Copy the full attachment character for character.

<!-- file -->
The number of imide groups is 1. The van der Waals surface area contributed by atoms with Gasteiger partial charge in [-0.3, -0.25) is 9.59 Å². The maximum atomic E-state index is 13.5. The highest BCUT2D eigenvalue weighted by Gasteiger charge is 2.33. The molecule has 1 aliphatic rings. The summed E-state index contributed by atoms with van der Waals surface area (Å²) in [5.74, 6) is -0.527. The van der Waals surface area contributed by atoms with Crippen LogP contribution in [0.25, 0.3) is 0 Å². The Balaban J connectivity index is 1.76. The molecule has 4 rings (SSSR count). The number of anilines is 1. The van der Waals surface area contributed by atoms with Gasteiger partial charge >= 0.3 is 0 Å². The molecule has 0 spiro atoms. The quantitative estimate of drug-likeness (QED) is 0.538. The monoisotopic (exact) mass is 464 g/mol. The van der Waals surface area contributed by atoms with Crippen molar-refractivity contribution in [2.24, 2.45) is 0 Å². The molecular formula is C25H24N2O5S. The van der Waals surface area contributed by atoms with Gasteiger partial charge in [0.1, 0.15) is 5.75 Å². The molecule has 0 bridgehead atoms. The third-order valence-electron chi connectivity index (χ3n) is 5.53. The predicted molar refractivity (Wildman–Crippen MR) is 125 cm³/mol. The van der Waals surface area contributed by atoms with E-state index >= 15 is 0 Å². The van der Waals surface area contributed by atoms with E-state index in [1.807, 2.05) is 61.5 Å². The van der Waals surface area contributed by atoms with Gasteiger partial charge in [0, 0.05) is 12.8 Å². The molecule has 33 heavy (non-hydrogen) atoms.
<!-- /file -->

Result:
The number of imide groups is 1. The van der Waals surface area contributed by atoms with Gasteiger partial charge in [-0.3, -0.25) is 9.59 Å². The maximum atomic E-state index is 13.5. The highest BCUT2D eigenvalue weighted by Gasteiger charge is 2.33. The molecule has 1 aliphatic rings. The summed E-state index contributed by atoms with van der Waals surface area (Å²) in [5.74, 6) is -0.527. The van der Waals surface area contributed by atoms with Crippen LogP contribution in [0.25, 0.3) is 0 Å². The Balaban J connectivity index is 1.76. The molecule has 4 rings (SSSR count). The number of anilines is 1. The van der Waals surface area contributed by atoms with Gasteiger partial charge >= 0.3 is 0 Å². The molecule has 0 spiro atoms. The quantitative estimate of drug-likeness (QED) is 0.538. The monoisotopic (exact) mass is 464 g/mol. The van der Waals surface area contributed by atoms with Crippen molar-refractivity contribution in [2.24, 2.45) is 0 Å². The molecular formula is C25H24N2O5S. The van der Waals surface area contributed by atoms with Gasteiger partial charge in [0.1, 0.15) is 5.75 Å². The molecule has 0 bridgehead atoms. The third-order valence-electron chi connectivity index (χ3n) is 5.53. The predicted molar refractivity (Wildman–Crippen MR) is 125 cm³/mol. The van der Waals surface area contributed by atoms with E-state index >= 15 is 0 Å². The van der Waals surface area contributed by atoms with E-state index in [1.807, 2.05) is 61.5 Å². The van der Waals surface area contributed by atoms with Gasteiger partial charge in [0, 0.05) is 12.8 Å². The molecule has 33 heavy (non-hydrogen) atoms.